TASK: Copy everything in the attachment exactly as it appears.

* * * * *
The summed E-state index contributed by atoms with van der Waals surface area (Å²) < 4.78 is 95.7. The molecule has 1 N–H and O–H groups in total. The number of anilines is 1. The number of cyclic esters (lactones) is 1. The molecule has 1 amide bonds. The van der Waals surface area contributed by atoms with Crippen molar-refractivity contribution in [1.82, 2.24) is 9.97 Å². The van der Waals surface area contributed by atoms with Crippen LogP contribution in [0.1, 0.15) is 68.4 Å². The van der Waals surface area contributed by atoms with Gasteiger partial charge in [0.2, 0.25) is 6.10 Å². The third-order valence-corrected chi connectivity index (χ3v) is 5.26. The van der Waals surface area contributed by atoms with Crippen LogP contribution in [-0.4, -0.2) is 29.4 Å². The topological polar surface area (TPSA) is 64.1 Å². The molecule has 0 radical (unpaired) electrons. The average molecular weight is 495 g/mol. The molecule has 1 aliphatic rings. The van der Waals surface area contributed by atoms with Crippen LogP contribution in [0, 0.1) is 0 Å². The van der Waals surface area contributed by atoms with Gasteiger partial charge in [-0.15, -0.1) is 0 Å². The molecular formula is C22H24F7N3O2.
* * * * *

The summed E-state index contributed by atoms with van der Waals surface area (Å²) < 4.78 is 95.7. The molecule has 1 N–H and O–H groups in total. The number of anilines is 1. The number of cyclic esters (lactones) is 1. The molecule has 1 amide bonds. The van der Waals surface area contributed by atoms with Crippen molar-refractivity contribution in [1.82, 2.24) is 9.97 Å². The van der Waals surface area contributed by atoms with Crippen LogP contribution in [0.1, 0.15) is 68.4 Å². The van der Waals surface area contributed by atoms with Gasteiger partial charge in [0.2, 0.25) is 6.10 Å². The third-order valence-corrected chi connectivity index (χ3v) is 5.26. The van der Waals surface area contributed by atoms with Crippen LogP contribution in [-0.4, -0.2) is 29.4 Å². The topological polar surface area (TPSA) is 64.1 Å². The molecule has 0 radical (unpaired) electrons. The average molecular weight is 495 g/mol. The molecule has 1 aliphatic rings. The van der Waals surface area contributed by atoms with Crippen LogP contribution in [0, 0.1) is 0 Å². The van der Waals surface area contributed by atoms with Gasteiger partial charge in [-0.15, -0.1) is 0 Å². The molecular formula is C22H24F7N3O2.